Contrary to what you may think, the word “quality” when paired with the word “air” doesn’t always connote, or isn’t always connected necessarily with something good, something bad. Air quality can be in reference to matter-of-fact kind of stuff like temperature, humidity, density and characteristics or conditions such as fragrance, odor or smell. Call these the inconsequentials, nothing out of the ordinary – the routine, if you will; the kinds of conditions or features we very often take for granted. On the other hand, when it has to do with extremes, like what happened during the 1930s Dust-Bowl era, where it was all those Americans affected could do to escape its ravages, that preoccupation with was all they could think of, most if not all probably wondering when the devastation would end and if conditions would ever return to normal again. They did, thankfully.
But, there is more to air quality than just that. Way more.
The word-combo evokes thoughts of what kind of condition the air is in. Is it clean, good, healthy, safe or just the opposite? As it relates, in response to, the Air Quality Index or AQI was devised. The AQI categories vary, including everything from “good” to “unhealthy for sensitive individuals” to “hazardous” for everyone. For the different categories, not only are these represented by defining colors such as green for good, yellow for moderate, orange for unhealthy for sensitive individuals and so on and so forth, but they as well have correspondingly assigned numbers ranging from 0 to 500 or higher, the former indicating an absence of impurities or pollutants, the latter referencing air quality of the unhealthiest or unsafest of conditions. This has all been outlined here before in case you may be wondering.
What’s new, what’s different
Whereas air-quality-wise, in the mid-20th century the main preoccupation was with smogs, first in Los Angeles in the 1940s and then in London, England the following decade and lasting well into the ‘60s, ‘70s and beyond, little by little the concern and focus shifted. First the concern was on fixing the hole in the stratospheric ozone layer over Antarctica beginning in the ‘80s followed shortly thereafter by worry centered on climate change and global warming, the main thrust of the attention heaped on the seemingly unending rise in greenhouse gas emissions in the atmosphere.
There was the recognition by a number of interests or interested persons related to climate change’s and global warming’s human-connection component, meanwhile, this as far back as the late ‘80s and early ‘90s. Interest in the movement in terms of protesting against and combating climate change – by reducing carbon footprints and curtailing greenhouse gas emissions from the burning of fossil fuels such as coal, oil and natural gas and from other sources like released methane from hydraulic fracturing (also known more commonly as fracking) and from cow burps and what not through bovine dietary changes as well as the capturing and repurposing of methane via dairy digester systems using such, for example, to generate energy not to mention the widespread acceptance of the adoption of photovoltaic (solar) systems that nowadays includes electricity storage technology, as well as through alternative energy and electricity generating capability plus advances like carbon capture and sequestration (CCS) and redistribution methods in the way of carbon dioxide being filtered out of the air and subsequently being piped to greenhouses (also known as hothouses) to help aid in the raising, growing of crops and other plants along with the utilization of batteries instead of gasoline or diesel fuel to power electric vehicles (EVs, variously known as zero-emissions vehicles and ZEV acronym), in addition to a whole host of other air-cleaning or air-scrubbing innovations and inventions, etc., etc., etc. – by the early 21st century really began to pick up steam. The dynamic has gained a substantial amount of momentum bolstered by staunch climate activism, so much of it in fact, that at this stage there appears to be no let-up in sight with the movement or cause only getting stronger.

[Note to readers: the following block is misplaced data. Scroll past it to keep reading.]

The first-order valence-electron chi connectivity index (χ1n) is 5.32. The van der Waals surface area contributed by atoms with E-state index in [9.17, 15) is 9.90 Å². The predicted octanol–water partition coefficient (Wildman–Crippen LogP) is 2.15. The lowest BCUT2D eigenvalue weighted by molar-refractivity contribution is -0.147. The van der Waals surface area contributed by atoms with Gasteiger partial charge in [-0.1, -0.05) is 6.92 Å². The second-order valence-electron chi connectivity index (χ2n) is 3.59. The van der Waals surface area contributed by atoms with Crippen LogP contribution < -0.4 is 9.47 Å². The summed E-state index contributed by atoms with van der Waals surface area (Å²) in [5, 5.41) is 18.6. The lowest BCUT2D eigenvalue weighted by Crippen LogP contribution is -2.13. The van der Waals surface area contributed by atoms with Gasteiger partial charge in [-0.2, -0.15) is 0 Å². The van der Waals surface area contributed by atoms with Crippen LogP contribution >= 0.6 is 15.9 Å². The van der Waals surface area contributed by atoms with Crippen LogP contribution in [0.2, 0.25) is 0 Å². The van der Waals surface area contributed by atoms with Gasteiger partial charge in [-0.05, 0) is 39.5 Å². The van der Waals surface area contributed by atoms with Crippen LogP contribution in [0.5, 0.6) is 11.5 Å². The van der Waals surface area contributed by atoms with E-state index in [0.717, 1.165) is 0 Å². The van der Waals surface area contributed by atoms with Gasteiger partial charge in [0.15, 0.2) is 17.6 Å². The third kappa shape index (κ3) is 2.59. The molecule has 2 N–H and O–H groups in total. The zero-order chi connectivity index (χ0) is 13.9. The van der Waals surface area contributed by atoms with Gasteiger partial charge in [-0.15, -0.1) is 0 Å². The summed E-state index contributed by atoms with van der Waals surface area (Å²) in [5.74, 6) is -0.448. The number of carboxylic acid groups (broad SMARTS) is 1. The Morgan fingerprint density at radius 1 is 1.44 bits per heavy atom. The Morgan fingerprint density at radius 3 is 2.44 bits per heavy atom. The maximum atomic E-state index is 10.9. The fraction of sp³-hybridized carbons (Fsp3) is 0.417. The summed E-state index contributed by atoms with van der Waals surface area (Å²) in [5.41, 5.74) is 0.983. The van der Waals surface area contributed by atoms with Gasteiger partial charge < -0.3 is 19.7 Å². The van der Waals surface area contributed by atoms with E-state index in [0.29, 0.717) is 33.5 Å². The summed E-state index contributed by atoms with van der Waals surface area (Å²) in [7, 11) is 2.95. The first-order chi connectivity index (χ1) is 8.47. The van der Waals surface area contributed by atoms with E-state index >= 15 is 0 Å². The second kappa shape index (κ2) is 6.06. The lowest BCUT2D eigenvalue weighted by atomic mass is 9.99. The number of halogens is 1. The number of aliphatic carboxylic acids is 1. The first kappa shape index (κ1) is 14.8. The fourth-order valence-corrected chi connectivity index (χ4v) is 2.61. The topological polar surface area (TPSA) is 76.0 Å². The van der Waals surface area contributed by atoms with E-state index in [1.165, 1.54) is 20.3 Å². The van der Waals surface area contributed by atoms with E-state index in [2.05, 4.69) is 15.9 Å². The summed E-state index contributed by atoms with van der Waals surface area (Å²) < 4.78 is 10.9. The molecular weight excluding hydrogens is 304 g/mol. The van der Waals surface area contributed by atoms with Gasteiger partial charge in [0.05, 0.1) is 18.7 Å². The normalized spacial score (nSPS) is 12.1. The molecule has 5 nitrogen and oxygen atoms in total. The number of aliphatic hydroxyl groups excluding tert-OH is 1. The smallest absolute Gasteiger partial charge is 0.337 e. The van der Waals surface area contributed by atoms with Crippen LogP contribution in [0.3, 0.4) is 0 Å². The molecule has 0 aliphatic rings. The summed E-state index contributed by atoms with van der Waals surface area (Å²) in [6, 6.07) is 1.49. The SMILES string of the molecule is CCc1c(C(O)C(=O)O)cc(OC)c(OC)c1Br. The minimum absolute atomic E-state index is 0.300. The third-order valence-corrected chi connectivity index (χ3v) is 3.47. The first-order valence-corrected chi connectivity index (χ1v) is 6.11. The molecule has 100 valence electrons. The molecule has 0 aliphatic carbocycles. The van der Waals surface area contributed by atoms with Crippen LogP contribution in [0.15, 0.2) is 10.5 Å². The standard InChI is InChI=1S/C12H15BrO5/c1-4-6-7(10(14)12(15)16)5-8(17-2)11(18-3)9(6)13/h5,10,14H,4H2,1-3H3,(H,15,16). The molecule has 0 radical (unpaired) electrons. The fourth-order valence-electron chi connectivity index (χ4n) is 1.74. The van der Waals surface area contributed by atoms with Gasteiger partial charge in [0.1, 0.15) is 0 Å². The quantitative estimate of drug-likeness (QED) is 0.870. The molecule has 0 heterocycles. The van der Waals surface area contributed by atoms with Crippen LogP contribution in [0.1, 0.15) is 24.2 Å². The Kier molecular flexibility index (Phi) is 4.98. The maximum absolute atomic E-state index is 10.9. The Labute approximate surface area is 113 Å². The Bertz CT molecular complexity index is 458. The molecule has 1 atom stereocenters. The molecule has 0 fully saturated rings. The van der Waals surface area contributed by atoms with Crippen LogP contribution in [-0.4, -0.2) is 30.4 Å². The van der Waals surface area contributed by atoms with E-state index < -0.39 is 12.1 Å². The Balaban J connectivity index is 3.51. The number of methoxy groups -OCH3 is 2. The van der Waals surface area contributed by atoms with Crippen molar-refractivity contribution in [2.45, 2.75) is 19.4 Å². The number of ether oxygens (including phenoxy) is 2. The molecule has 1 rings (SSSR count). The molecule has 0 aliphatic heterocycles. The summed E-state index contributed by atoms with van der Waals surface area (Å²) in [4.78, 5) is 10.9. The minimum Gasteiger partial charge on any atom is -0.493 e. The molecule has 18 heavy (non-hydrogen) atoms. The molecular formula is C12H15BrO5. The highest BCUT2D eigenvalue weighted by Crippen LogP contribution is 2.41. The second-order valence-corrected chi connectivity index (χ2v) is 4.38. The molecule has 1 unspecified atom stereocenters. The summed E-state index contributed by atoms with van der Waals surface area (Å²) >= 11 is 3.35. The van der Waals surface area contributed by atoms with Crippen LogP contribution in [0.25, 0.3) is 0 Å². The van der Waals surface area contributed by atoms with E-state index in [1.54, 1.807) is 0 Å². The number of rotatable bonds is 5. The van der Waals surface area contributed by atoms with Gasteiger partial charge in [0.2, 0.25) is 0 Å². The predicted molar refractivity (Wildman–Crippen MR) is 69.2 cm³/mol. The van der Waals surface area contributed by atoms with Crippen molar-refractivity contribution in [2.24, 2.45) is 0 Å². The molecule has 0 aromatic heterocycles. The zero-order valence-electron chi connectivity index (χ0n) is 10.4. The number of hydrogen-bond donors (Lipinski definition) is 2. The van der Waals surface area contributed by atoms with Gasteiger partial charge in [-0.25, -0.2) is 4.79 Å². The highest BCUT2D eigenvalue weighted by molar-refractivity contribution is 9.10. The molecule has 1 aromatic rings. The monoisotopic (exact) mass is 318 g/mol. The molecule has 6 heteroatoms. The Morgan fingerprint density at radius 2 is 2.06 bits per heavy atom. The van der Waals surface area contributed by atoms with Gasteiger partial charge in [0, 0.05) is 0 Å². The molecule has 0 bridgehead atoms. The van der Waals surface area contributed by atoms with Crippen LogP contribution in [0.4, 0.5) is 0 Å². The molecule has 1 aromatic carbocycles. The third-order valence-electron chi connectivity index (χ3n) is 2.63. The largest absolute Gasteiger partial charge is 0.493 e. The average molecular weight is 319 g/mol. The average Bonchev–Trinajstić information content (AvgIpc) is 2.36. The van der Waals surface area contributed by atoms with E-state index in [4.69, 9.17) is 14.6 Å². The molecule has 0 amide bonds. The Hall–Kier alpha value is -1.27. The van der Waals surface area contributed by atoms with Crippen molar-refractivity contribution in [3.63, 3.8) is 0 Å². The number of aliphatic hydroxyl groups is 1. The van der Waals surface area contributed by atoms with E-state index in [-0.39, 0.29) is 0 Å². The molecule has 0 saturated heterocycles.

No more than what meets the ear, nose and eye, really
When you think about it, when you get right down to it, we are frequently reminded of the quality of the air whether we are cognizant of that fact or not. When we take out the garbage, detect a distinct odor indoors, start the car and get wind of the motor vehicle’s exhaust, get a whiff of a freshly mowed lawn, and on and on and on, the most common detecting device here is the nose. But, detection comes – no surprises here – in more than one form: The eyes play a key role too. And, not just in being employed in spotting, for example, smog on the horizon.
We are likewise reminded on product warning labels, such as in a label enunciating a carbon monoxide or radon gas warning. Or when taking the gas-powered car to get smog tested, the corresponding printout detailing the specific measurements, like for CO (carbon monoxide), NOx (oxides of nitrogen) and HC (hydrocarbons). Or even on paintcan labels, those bringing information to the fore regarding, for instance, the inclusion of certain VOCs (volatile organic compounds) and/or about the possible presence of other potentially hazardous chemicals and/or the specific mention of possibly dangerous inhalation-related indications.
No, it doesn’t stop there: We even call on the sense of hearing at times to alert us of a dangerous, hazardous or unsafe condition, such as when an indoor carbon monoxide or smoke detector alarm sounds.
As it turns out all of this sensory prompting can be of benefit and even go so far as to save a life or lives but only if we take the time and make the effort to take heed, using our eyes, noses and even our ears alerting us to conditions having to do with air quality, be it of the positive or negative type.
As truth would have it, our senses don’t lie. That’s a fact!
– Alan Kandel